As the first NASCAR representative to do the show, Waltrip realized he had a monumental task ahead of him. He shared, "I hung up the phone with ABC and thought, 'Aw, darn, I don't know how to dance.'"
Waltrip turned to friend and Season 17 contestant Bill Engvall, who encouraged him along the way. He even sought out a bit of advice from Season 18 competitor and fellow Toyota Racing spokesperson Amy Purdy. They both shared their experiences with him.
Now that he's firmly planted in his journey, the judges haven't been easy on him. Waltrip has handled the criticism with aplomb, though.
He explained, "When [the dance is] over, and if the judges aren't happy with it, then you have to say, 'Well, I had fun and I enjoyed being out there. By gosh, the negative opinion you had about my dance isn't going to ruin the fun I had.' You can call it criticism; I don't think that's the right word. I think they're just trying to tell you what to do better and how to do it better. I look at as a chance to learn and a chance to grow."
One moment he did appreciate during Week 5's episode was guest judge Jessie J, who called it like she saw it.
"My favorite was Jessie J, though. She just said, 'It was consistent. You didn't do terrible, you didn't do great. It was consistent.' And then Tom [Bergeron] said right after, 'So you're saying it happened.'" I don't care who you are, that's just good TV," laughed Waltrip.
His pro dance partner, Emma Slater, has been with him every step of the way, and Waltrip said he appreciates her work in the rehearsal studio. The NASCAR team owner explained, "The thing I love about her most is when she thinks I should get something and I haven't gotten it yet. She's very stern, or at least as stern as she can get with me. Emma will take it personally if I don't do well because she will think that she didn't give me all of the information I need to be successful."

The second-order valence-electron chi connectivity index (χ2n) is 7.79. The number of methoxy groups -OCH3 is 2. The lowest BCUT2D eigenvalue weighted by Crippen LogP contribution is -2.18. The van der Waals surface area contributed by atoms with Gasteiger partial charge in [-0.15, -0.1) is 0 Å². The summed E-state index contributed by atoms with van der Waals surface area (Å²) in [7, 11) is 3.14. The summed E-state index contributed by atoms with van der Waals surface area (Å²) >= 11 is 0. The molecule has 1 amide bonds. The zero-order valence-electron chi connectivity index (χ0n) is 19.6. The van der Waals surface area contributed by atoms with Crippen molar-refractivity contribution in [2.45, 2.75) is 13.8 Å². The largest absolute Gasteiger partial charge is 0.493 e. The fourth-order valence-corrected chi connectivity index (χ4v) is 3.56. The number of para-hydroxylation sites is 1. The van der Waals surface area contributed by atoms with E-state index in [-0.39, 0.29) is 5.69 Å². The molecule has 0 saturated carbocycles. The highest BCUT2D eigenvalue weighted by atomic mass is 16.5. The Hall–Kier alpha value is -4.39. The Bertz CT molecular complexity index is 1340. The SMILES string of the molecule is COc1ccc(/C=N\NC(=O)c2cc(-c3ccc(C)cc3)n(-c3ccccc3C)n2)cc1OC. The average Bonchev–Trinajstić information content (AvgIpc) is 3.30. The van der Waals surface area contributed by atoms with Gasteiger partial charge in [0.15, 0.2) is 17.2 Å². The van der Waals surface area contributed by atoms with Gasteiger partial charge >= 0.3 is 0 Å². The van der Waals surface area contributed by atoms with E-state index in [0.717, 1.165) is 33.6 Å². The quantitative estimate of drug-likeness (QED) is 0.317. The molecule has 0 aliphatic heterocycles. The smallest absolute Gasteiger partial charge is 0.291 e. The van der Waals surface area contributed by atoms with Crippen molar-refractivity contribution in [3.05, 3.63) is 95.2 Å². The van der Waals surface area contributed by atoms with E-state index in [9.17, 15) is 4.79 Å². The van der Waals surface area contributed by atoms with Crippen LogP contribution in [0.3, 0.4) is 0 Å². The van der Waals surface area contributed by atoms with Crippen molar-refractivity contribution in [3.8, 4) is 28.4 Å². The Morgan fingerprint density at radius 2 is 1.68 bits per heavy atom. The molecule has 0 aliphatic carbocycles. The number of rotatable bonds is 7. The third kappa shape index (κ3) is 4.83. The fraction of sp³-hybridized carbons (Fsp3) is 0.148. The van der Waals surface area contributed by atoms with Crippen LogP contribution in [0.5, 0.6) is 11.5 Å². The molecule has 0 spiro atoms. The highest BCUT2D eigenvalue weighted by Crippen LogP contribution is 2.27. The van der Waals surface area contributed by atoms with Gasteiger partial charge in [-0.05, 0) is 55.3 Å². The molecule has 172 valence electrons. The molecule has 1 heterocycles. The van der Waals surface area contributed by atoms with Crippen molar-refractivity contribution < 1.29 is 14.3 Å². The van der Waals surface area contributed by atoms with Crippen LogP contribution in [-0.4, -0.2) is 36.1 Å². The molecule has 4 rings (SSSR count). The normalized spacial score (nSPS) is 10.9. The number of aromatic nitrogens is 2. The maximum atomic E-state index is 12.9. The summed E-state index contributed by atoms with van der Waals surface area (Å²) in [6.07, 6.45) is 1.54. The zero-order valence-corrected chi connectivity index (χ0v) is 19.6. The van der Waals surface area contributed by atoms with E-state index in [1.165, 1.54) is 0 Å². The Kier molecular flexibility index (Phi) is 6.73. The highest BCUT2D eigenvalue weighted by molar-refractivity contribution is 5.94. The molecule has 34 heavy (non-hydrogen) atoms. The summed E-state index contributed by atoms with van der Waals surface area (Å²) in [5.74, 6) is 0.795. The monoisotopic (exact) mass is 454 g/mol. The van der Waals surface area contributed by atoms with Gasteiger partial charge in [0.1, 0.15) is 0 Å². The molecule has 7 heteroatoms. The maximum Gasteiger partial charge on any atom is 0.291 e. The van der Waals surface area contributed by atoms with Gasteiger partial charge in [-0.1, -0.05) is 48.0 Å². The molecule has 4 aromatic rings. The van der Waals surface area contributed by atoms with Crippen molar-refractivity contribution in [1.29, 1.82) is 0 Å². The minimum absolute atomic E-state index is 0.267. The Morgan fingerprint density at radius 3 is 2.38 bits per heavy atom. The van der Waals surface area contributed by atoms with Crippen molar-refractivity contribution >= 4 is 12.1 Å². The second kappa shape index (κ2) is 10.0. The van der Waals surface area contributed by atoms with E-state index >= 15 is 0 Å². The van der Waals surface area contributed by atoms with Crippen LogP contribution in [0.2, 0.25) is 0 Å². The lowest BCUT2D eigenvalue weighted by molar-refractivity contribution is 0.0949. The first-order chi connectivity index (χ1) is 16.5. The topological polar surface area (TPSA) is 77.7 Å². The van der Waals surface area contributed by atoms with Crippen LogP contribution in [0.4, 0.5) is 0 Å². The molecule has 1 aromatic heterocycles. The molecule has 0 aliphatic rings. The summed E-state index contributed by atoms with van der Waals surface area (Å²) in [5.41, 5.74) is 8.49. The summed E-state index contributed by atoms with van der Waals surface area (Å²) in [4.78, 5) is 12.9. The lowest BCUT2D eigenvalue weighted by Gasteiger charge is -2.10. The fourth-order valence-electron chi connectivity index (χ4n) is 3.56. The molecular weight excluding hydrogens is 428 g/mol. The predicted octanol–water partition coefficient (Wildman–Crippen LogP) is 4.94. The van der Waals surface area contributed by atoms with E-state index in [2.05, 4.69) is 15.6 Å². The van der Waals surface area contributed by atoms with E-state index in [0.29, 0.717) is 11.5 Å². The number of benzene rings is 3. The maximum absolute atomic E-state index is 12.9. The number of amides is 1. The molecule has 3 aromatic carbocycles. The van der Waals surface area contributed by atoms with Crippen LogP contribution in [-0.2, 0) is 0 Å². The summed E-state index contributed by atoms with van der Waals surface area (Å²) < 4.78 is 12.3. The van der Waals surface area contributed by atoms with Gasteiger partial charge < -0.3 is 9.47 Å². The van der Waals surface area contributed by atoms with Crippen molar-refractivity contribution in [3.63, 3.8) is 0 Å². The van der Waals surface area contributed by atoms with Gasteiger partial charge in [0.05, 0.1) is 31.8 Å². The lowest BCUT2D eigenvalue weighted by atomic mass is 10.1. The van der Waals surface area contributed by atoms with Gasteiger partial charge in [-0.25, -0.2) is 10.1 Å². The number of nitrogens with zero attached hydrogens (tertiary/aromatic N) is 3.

Another special moment was having his daughter, Margaret, in the audience during his favorite dance so far this season.
"Emma and I's waltz has been my favorite. I thought that dance went really well, and it was my daughter's 17th birthday that Monday. She got on a plane and flew all the way to LA to watch me dance. Doing that dance in a way that my daughter was proud of me and wanted to hug me, that meant the world to me as well," he said.
As for the other competitors, Waltrip loves joking about frontrunner Alfonso Ribeiro, who has killed it on the dance floor recently with the Carlton dance and a flamenco piece.
Waltrip let us in on a little secret about the Fresh Prince of Bel-Air star. "If it came right down to a dance-off between me and Alfonso, I'm going ahead and clue you in on a little secret," Waltrip said. "I prefer you don't tell anyone this: He can probably dance better than me. That's our secret, right?"
In the meantime, Waltrip will be racing on Sunday in Talladega, Alabama, for a good cause, National AFib Awareness Month, in association with Janssen Pharmaceuticals. The company donated more than $50,000 on Friday to the American Heart Association. However, this race is personal to Waltrip because his mother had an atrial fibrillation-related stroke 25 years ago.
Fans have been able to read about his mom's story and have their photos uploaded to his No. 66 Toyota Camry through the website MyAFibStory.com.
Waltrip said, "I'm looking forward to racing my car on Sunday afternoon. I think it's pretty cool to be able to say I came to Talladega and raced my mom's car."
He's also hoping to take his dancing partner on a ride around the racetrack soon. However, Waltrip and Slater's next big challenge is Monday, when they take on the Argentine tango and try to avoid elimination.
He summed up rather wistfully, "I am dancing for my life."
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